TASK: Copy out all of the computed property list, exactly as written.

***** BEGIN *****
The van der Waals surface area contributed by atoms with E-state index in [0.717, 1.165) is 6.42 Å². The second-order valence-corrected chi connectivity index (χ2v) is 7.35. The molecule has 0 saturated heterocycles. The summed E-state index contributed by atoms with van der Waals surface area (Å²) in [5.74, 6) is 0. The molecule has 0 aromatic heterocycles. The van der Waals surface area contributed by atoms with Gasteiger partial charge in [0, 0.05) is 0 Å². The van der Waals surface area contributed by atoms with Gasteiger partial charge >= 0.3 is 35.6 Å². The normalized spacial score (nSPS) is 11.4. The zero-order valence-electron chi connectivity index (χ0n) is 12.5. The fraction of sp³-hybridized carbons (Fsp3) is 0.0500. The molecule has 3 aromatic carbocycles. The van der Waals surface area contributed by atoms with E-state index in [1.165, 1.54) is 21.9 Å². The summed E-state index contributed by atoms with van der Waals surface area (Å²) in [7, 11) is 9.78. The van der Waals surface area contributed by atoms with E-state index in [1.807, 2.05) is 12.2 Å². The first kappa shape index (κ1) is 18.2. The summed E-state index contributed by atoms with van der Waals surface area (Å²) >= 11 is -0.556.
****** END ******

The van der Waals surface area contributed by atoms with E-state index in [0.717, 1.165) is 6.42 Å². The second-order valence-corrected chi connectivity index (χ2v) is 7.35. The molecule has 0 saturated heterocycles. The summed E-state index contributed by atoms with van der Waals surface area (Å²) in [5.74, 6) is 0. The molecule has 0 aromatic heterocycles. The van der Waals surface area contributed by atoms with Gasteiger partial charge in [0, 0.05) is 0 Å². The van der Waals surface area contributed by atoms with Gasteiger partial charge >= 0.3 is 35.6 Å². The normalized spacial score (nSPS) is 11.4. The zero-order valence-electron chi connectivity index (χ0n) is 12.5. The fraction of sp³-hybridized carbons (Fsp3) is 0.0500. The molecule has 3 aromatic carbocycles. The van der Waals surface area contributed by atoms with E-state index in [1.165, 1.54) is 21.9 Å². The summed E-state index contributed by atoms with van der Waals surface area (Å²) in [7, 11) is 9.78. The van der Waals surface area contributed by atoms with E-state index in [1.807, 2.05) is 12.2 Å². The first kappa shape index (κ1) is 18.2. The summed E-state index contributed by atoms with van der Waals surface area (Å²) >= 11 is -0.556.